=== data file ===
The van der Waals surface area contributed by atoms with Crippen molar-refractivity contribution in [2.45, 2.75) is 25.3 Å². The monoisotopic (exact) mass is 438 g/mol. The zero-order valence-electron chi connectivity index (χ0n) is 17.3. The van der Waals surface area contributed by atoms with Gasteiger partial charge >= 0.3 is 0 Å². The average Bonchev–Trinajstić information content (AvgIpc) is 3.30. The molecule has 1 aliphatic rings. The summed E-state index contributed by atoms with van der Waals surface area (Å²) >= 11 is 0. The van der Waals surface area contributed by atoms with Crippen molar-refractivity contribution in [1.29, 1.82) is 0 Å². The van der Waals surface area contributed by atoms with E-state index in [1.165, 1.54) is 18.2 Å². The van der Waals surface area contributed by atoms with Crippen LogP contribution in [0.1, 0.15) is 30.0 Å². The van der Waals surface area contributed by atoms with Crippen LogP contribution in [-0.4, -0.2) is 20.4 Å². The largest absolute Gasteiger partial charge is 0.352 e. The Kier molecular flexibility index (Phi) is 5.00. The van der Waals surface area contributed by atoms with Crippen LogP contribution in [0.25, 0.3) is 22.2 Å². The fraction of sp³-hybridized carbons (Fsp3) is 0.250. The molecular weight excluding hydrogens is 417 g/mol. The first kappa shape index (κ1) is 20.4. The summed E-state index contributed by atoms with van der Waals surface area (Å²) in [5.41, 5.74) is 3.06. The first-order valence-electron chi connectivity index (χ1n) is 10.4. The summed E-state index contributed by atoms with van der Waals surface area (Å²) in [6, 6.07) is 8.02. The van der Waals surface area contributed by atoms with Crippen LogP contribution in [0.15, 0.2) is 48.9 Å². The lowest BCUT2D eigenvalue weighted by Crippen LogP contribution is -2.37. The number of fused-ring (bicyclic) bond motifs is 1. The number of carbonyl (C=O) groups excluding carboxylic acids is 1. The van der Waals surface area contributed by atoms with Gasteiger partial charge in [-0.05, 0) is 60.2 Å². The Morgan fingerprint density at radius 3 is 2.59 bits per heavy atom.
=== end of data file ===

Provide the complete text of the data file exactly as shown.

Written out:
The van der Waals surface area contributed by atoms with Crippen molar-refractivity contribution in [2.45, 2.75) is 25.3 Å². The monoisotopic (exact) mass is 438 g/mol. The zero-order valence-electron chi connectivity index (χ0n) is 17.3. The van der Waals surface area contributed by atoms with Gasteiger partial charge >= 0.3 is 0 Å². The average Bonchev–Trinajstić information content (AvgIpc) is 3.30. The molecule has 1 aliphatic rings. The summed E-state index contributed by atoms with van der Waals surface area (Å²) >= 11 is 0. The van der Waals surface area contributed by atoms with Crippen molar-refractivity contribution in [1.29, 1.82) is 0 Å². The van der Waals surface area contributed by atoms with E-state index in [1.165, 1.54) is 18.2 Å². The van der Waals surface area contributed by atoms with Crippen LogP contribution in [0.1, 0.15) is 30.0 Å². The van der Waals surface area contributed by atoms with Crippen LogP contribution in [-0.4, -0.2) is 20.4 Å². The largest absolute Gasteiger partial charge is 0.352 e. The Kier molecular flexibility index (Phi) is 5.00. The van der Waals surface area contributed by atoms with Crippen LogP contribution in [0.25, 0.3) is 22.2 Å². The fraction of sp³-hybridized carbons (Fsp3) is 0.250. The molecular weight excluding hydrogens is 417 g/mol. The first kappa shape index (κ1) is 20.4. The summed E-state index contributed by atoms with van der Waals surface area (Å²) in [5.41, 5.74) is 3.06. The first-order valence-electron chi connectivity index (χ1n) is 10.4. The summed E-state index contributed by atoms with van der Waals surface area (Å²) in [6, 6.07) is 8.02. The van der Waals surface area contributed by atoms with Crippen LogP contribution in [0.15, 0.2) is 48.9 Å². The lowest BCUT2D eigenvalue weighted by Crippen LogP contribution is -2.37. The number of fused-ring (bicyclic) bond motifs is 1. The number of carbonyl (C=O) groups excluding carboxylic acids is 1. The van der Waals surface area contributed by atoms with Gasteiger partial charge in [-0.05, 0) is 60.2 Å². The Morgan fingerprint density at radius 3 is 2.59 bits per heavy atom.